Many historic places or buildings housing historic collections have a salvage plan to help deal with the aftermath of an incident such as fire or flood. In May I attended a salvage training exercise at Polesden Lacey; a full-scale incident which even involved local fire crew!

Fire crew arrive

Fire crew arriving at Polesden Lacey (image: Eddie Hyde)

Salvage plans are designed to safely move and protect objects after a major incident, and National Trust salvage plans are tailored to the individual needs of each property. Much was learned by the Trust in the wake of the devastating fire at Uppark in 1989, and the lessons learned then continue to inform the Trust’s approach to salvage and conservation (see here for an interesting piece about the Uppark fire).

At Standen I am a member of the property salvage team, which also includes staff from different departments across the site. I have attended regular refresher training on the salvage process, but have never taken part in a full-scale training exercise – when I was offered the chance to attend Polesden Lacey’s training session, I jumped at it!

Roles are allocated...

First things first: roles are allocated (image: Eddie Hyde)

The training at Polesden took place after the property had closed for the day, and was attended by colleagues from local museums and Trust properties. The fire alarm rang to signal the start of the exercise, and we were allocated our roles. I was a member of the Salvage Team, and would be going into the building to remove important historic objects. However, first stop was the emergency store to get various pieces of equipment: room plans, personal protection equipment, and materials to prepare an area for objects immediately after they had been retrieved from the building.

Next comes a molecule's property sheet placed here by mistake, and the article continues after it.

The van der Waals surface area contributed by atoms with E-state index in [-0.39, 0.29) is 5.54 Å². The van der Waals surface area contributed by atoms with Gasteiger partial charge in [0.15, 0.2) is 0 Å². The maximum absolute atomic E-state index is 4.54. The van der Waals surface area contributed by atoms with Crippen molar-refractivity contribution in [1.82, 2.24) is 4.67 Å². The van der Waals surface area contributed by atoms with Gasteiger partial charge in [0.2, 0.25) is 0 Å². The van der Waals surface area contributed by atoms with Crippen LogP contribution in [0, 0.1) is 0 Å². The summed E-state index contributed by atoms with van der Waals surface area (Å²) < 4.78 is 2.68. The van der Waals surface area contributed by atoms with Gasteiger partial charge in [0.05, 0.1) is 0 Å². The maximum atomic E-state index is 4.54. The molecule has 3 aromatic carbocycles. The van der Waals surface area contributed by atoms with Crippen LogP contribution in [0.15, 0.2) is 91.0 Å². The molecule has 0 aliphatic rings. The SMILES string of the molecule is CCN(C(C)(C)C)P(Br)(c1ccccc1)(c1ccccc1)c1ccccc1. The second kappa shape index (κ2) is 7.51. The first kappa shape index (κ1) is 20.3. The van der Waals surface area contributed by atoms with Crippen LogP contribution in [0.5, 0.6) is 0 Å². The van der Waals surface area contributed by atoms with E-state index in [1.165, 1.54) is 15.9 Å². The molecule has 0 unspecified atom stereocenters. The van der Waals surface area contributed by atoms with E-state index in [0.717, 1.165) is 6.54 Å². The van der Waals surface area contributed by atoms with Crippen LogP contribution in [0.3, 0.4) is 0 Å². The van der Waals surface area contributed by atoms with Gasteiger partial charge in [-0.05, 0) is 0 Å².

Salvage Team

The Salvage Team prepare an area for temporary storage of salvaged objects (image: Eddie Hyde)

Shortly after this the fire service arrived, and they investigated whether the building was safe for us to enter. Once we had the ok from them, we began to enter the house in pairs, along with members of the fire service, to retrieve objects from the showrooms.

Salvage Team - going into mansion

The Salvage Team in the mansion, on the way to retrieve objects from the showrooms (image: Eddie Hyde)

While we were busy retrieving, the Recovery Team had set up a Safe Area for objects that been salvaged. Objects were checked against inventory lists, and a triage operation was set up to give attention to those items most in need of it.

Recovery Team

The Recovery Team transforming the cafe into a Safe Area for salvaged objects (image: Eddie Hyde)

Part-way through the evening, we had a break to rest and grab some refreshments, and then swapped roles with those that had been on the Recovery Team, so that we had experience of as many different aspects of the exercise as possible.

The exercise ended as darkness fell, so we gathered together and reflected on the evening. We all agreed that we’d learned a great deal: although regular refresher training at our individual properties is very useful, being able to take part in an event such as this gives you an idea of how a salvage operation really works.

Polesden and fire engine

(Image: Eddie Hyde)







Read a blog post about the salvage training by Claire, Polesden Lacey Conservation Assistant